Young Scholars Program University of Arkansas at Pine Bluff

Journal of Family and Consumer Sciences, Winter 1998 | Go to article overview

Young Scholars Program University of Arkansas at Pine Bluff


THE ISSUE

Children from diverse populations and lowincome families frequently experience inadequate readiness for school. Many of these children come from homes where parents neither have the skills to prepare them for school nor to help them succeed once they are there. It is no wonder, then, that an increased number of these 17-year-olds experience difficulties in such school subjects as reading, math, and science.

WHAT HAS BEEN DONE?

In 1996, Young Scholars Program was implemented in Monroe County, Arkansas, to reverse the negative academic trends of lowincome minority children and help them succeed in school. The program, now expanded to Lee County, promotes male responsibility and targets low-income minority children, ages 6-15, their families, and organizations/agencies that serve lowincome families. Special emphasis is placed on boys and their fathers/grandfathers and/or other male surrogates. Two Extension human sciences educators (paraprofessionals) provide leadership to the county program.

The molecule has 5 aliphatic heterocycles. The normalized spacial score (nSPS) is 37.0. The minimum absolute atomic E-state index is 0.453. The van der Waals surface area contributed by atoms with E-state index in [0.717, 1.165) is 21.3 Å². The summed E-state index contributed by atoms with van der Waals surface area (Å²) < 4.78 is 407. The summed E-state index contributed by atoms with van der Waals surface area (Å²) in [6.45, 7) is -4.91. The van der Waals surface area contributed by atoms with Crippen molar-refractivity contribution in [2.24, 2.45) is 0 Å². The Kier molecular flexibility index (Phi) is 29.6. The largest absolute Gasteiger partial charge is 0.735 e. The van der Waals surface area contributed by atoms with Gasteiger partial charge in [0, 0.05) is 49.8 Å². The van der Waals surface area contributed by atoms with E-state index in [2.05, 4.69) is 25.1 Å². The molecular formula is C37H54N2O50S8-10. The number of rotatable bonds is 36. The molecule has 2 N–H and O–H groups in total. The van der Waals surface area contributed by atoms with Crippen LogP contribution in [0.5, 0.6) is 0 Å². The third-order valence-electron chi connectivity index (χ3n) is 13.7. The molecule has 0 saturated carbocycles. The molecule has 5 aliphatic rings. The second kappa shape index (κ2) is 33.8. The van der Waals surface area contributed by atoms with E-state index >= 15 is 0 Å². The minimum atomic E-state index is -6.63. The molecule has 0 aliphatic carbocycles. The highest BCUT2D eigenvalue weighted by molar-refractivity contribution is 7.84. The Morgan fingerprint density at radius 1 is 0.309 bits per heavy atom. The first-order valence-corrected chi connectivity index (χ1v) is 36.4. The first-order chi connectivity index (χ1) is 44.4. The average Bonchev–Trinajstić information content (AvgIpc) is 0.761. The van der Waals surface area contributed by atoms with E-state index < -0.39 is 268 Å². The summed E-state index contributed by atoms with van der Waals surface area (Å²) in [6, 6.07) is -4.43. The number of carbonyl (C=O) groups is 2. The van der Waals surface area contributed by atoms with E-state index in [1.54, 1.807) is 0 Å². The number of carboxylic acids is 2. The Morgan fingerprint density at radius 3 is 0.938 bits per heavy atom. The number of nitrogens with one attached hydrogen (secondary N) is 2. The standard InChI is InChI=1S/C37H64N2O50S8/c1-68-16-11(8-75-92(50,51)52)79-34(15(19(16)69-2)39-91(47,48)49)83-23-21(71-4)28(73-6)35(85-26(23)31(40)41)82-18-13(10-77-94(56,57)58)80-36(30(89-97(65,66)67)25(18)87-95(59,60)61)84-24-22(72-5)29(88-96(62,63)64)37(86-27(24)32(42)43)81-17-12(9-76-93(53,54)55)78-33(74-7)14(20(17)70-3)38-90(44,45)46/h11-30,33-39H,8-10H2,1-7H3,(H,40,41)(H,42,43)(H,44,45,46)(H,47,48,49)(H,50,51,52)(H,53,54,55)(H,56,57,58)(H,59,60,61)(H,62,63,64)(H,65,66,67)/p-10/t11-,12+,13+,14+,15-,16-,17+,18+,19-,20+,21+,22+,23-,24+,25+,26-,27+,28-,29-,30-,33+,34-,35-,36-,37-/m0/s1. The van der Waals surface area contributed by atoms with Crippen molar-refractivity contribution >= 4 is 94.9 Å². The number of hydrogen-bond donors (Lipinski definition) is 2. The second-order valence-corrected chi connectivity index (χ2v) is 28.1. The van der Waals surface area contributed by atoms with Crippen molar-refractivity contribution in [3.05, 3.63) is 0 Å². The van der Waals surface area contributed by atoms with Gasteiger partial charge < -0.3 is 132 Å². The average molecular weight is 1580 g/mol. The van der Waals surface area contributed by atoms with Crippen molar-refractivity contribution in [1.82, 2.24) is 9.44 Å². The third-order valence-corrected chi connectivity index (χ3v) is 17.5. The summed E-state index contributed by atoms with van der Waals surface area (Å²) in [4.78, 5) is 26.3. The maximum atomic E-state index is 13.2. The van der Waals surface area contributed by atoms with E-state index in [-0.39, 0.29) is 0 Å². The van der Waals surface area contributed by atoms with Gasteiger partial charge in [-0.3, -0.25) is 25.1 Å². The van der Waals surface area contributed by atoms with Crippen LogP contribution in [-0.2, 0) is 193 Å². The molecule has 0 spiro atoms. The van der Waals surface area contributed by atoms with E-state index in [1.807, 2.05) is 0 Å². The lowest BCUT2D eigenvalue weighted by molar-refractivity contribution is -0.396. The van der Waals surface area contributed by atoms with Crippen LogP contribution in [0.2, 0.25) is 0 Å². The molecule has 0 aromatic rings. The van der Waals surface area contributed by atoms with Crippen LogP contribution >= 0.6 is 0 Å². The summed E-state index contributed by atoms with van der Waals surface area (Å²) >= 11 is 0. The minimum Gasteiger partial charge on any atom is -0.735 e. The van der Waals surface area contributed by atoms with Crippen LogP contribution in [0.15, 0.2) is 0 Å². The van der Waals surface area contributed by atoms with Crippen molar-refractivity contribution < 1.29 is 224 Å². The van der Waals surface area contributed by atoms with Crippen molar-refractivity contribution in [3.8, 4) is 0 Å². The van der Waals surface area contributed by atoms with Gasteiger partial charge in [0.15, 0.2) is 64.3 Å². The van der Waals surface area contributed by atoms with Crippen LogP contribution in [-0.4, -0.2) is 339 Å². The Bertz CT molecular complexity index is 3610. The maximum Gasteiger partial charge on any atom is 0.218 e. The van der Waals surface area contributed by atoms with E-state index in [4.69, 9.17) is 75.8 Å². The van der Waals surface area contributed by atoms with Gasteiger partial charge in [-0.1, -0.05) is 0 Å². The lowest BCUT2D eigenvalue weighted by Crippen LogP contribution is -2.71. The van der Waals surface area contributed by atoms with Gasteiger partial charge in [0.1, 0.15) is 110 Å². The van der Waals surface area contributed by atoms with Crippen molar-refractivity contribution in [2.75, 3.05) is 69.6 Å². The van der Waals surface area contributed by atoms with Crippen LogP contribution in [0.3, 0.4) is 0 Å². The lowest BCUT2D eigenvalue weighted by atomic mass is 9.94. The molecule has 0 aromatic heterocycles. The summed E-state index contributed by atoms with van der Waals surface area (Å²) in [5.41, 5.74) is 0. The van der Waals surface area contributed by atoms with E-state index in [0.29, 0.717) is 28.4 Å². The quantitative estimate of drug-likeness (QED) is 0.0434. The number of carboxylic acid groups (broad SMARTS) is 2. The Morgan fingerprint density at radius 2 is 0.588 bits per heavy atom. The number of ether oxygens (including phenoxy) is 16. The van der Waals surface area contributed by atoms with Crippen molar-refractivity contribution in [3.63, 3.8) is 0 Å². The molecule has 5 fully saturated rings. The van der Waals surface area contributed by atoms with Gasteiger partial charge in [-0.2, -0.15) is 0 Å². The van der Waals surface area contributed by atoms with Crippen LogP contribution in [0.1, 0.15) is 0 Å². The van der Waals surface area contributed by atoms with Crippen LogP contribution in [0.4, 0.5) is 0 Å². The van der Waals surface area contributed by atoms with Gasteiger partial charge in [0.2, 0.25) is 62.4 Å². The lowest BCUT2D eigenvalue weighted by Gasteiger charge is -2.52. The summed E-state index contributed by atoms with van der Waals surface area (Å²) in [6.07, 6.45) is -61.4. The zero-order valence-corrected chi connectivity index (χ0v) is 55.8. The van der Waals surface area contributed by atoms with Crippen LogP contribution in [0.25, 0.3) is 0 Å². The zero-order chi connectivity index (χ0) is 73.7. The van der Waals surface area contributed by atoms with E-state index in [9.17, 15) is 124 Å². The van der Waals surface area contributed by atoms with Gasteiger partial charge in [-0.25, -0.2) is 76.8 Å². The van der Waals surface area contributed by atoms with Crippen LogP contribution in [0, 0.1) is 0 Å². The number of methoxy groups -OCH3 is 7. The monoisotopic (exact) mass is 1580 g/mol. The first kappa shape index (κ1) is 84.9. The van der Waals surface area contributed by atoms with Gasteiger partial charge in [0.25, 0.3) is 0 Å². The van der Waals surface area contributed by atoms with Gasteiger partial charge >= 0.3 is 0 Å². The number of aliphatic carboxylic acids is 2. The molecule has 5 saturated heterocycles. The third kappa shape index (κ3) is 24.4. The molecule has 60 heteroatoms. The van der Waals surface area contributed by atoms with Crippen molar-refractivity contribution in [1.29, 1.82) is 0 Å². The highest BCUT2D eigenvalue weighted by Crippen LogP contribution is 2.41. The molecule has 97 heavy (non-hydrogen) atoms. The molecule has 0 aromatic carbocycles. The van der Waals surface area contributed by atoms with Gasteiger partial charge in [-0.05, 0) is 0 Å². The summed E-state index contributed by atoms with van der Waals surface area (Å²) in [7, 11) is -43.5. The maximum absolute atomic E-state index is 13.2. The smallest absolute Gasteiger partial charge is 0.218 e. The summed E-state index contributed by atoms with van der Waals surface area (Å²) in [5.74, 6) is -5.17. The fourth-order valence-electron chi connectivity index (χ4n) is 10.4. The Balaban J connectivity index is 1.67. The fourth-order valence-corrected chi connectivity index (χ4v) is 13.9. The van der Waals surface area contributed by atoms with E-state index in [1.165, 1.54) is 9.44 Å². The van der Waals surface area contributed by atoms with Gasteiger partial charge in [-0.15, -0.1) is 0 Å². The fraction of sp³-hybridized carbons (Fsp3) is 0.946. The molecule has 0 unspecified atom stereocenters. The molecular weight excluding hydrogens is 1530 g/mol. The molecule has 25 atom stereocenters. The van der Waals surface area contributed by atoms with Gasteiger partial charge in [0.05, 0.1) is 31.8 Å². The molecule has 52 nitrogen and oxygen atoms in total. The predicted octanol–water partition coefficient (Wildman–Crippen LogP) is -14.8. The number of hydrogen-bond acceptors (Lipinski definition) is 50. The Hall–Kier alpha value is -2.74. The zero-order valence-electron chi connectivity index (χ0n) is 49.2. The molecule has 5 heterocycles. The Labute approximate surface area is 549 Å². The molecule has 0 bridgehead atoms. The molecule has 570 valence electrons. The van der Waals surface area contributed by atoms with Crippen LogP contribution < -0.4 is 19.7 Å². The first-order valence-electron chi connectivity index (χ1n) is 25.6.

One hundred twenty-six children, referred to as Young Scholars, meet one hour per day, five days a week in a yearlong, after-school program. The program is conducted in public housing in Monroe and Lee counties. The facilities are furnished by the housing authorities in both counties at no cost to the program. The children are taught math and science concepts as they relate to areas of agriculture, nutrition, consumer education, clothing, textiles, housing, and home furnishings. Experiential activities are provided to aid the children in discovering, interpreting, analyzing, and disseminating knowledge. Children engage in learning experiences that strengthen character, build social skills, enhance the development of high self-esteem and successful resolution of conflict. Once the children reach age 16, they remain in the program as mentors for the younger children.

The program reaches the entire family. The parents or caregivers are organized into groups that meet once a week for one hour, and they must serve two hours per month as volunteers in the after-school program (111 parents and caregivers participated). The parental component includes the curriculum for the children as well as information on parenting, job-related skills, career and personal development, stress management and coping skills, family relationships, and economic self-sufficiency skills. …

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